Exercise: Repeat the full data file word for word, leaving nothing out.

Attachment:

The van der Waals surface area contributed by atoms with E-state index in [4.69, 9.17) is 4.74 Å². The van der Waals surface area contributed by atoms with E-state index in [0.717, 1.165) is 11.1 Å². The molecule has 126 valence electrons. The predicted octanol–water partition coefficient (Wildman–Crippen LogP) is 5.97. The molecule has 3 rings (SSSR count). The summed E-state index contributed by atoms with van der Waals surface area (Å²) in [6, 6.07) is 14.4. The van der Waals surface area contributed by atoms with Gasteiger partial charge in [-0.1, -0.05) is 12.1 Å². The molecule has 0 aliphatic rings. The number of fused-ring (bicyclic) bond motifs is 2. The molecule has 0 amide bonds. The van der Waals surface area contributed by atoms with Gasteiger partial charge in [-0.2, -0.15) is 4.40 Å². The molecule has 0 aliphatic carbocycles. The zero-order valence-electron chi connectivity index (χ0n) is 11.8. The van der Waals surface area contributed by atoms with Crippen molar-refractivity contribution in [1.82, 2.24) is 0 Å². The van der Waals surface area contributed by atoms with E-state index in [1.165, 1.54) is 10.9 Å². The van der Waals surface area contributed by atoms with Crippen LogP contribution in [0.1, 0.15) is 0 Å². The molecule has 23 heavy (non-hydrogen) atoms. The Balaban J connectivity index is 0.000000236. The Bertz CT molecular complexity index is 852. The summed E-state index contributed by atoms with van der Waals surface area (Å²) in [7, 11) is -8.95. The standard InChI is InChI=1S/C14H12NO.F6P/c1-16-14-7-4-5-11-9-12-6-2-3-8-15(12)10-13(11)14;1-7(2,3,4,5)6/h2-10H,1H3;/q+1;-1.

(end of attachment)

The van der Waals surface area contributed by atoms with E-state index in [4.69, 9.17) is 4.74 Å². The van der Waals surface area contributed by atoms with E-state index in [0.717, 1.165) is 11.1 Å². The molecule has 126 valence electrons. The predicted octanol–water partition coefficient (Wildman–Crippen LogP) is 5.97. The molecule has 3 rings (SSSR count). The summed E-state index contributed by atoms with van der Waals surface area (Å²) in [6, 6.07) is 14.4. The van der Waals surface area contributed by atoms with Gasteiger partial charge in [-0.1, -0.05) is 12.1 Å². The molecule has 0 aliphatic rings. The number of fused-ring (bicyclic) bond motifs is 2. The molecule has 0 amide bonds. The van der Waals surface area contributed by atoms with Gasteiger partial charge in [-0.2, -0.15) is 4.40 Å². The molecule has 0 aliphatic carbocycles. The zero-order valence-electron chi connectivity index (χ0n) is 11.8. The van der Waals surface area contributed by atoms with Crippen molar-refractivity contribution in [1.82, 2.24) is 0 Å². The van der Waals surface area contributed by atoms with E-state index in [1.165, 1.54) is 10.9 Å². The van der Waals surface area contributed by atoms with Crippen LogP contribution in [0.1, 0.15) is 0 Å². The molecule has 23 heavy (non-hydrogen) atoms. The Balaban J connectivity index is 0.000000236. The Bertz CT molecular complexity index is 852. The summed E-state index contributed by atoms with van der Waals surface area (Å²) in [7, 11) is -8.95. The standard InChI is InChI=1S/C14H12NO.F6P/c1-16-14-7-4-5-11-9-12-6-2-3-8-15(12)10-13(11)14;1-7(2,3,4,5)6/h2-10H,1H3;/q+1;-1.